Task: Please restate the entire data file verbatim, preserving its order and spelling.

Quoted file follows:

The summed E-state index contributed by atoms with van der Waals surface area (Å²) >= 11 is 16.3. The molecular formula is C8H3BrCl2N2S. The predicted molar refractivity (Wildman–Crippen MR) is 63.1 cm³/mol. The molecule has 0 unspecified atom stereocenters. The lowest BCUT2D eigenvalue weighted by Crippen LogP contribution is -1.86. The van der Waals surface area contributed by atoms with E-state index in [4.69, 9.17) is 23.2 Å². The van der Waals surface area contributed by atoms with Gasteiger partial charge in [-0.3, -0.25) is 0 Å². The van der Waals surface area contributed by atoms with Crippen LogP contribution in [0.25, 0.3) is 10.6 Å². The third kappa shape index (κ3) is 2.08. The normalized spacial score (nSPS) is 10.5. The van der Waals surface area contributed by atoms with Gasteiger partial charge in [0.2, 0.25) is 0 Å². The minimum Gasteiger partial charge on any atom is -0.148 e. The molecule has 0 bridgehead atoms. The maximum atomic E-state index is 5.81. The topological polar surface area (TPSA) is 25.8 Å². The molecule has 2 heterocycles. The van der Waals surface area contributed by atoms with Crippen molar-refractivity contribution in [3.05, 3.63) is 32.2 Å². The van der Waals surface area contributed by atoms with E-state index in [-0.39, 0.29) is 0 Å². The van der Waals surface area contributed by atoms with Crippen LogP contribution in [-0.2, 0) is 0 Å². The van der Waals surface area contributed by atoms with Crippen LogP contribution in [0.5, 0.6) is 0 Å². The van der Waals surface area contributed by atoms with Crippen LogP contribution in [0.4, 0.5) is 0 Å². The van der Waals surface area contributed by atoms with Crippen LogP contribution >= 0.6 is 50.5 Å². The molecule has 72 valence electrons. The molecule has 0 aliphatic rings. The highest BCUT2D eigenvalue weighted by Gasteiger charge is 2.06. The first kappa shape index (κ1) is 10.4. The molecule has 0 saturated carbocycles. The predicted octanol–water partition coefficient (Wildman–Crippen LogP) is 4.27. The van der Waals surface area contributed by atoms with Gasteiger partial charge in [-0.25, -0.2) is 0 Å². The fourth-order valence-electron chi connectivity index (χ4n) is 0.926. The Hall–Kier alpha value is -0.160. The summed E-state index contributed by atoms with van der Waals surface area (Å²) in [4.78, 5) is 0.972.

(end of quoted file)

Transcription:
The summed E-state index contributed by atoms with van der Waals surface area (Å²) >= 11 is 16.3. The molecular formula is C8H3BrCl2N2S. The predicted molar refractivity (Wildman–Crippen MR) is 63.1 cm³/mol. The molecule has 0 unspecified atom stereocenters. The lowest BCUT2D eigenvalue weighted by Crippen LogP contribution is -1.86. The van der Waals surface area contributed by atoms with E-state index in [4.69, 9.17) is 23.2 Å². The van der Waals surface area contributed by atoms with Gasteiger partial charge in [-0.3, -0.25) is 0 Å². The van der Waals surface area contributed by atoms with Crippen LogP contribution in [0.25, 0.3) is 10.6 Å². The third kappa shape index (κ3) is 2.08. The normalized spacial score (nSPS) is 10.5. The van der Waals surface area contributed by atoms with Gasteiger partial charge in [0.2, 0.25) is 0 Å². The minimum Gasteiger partial charge on any atom is -0.148 e. The molecule has 0 bridgehead atoms. The maximum atomic E-state index is 5.81. The topological polar surface area (TPSA) is 25.8 Å². The molecule has 2 heterocycles. The van der Waals surface area contributed by atoms with Crippen molar-refractivity contribution in [3.05, 3.63) is 32.2 Å². The van der Waals surface area contributed by atoms with E-state index in [-0.39, 0.29) is 0 Å². The van der Waals surface area contributed by atoms with Crippen LogP contribution in [-0.2, 0) is 0 Å². The van der Waals surface area contributed by atoms with Crippen LogP contribution in [0.5, 0.6) is 0 Å². The van der Waals surface area contributed by atoms with Crippen LogP contribution in [0.4, 0.5) is 0 Å². The van der Waals surface area contributed by atoms with Crippen LogP contribution >= 0.6 is 50.5 Å². The molecule has 72 valence electrons. The molecule has 0 aliphatic rings. The highest BCUT2D eigenvalue weighted by Gasteiger charge is 2.06. The first kappa shape index (κ1) is 10.4. The molecule has 0 saturated carbocycles. The predicted octanol–water partition coefficient (Wildman–Crippen LogP) is 4.27. The van der Waals surface area contributed by atoms with Gasteiger partial charge in [-0.25, -0.2) is 0 Å². The fourth-order valence-electron chi connectivity index (χ4n) is 0.926. The Hall–Kier alpha value is -0.160. The summed E-state index contributed by atoms with van der Waals surface area (Å²) in [4.78, 5) is 0.972.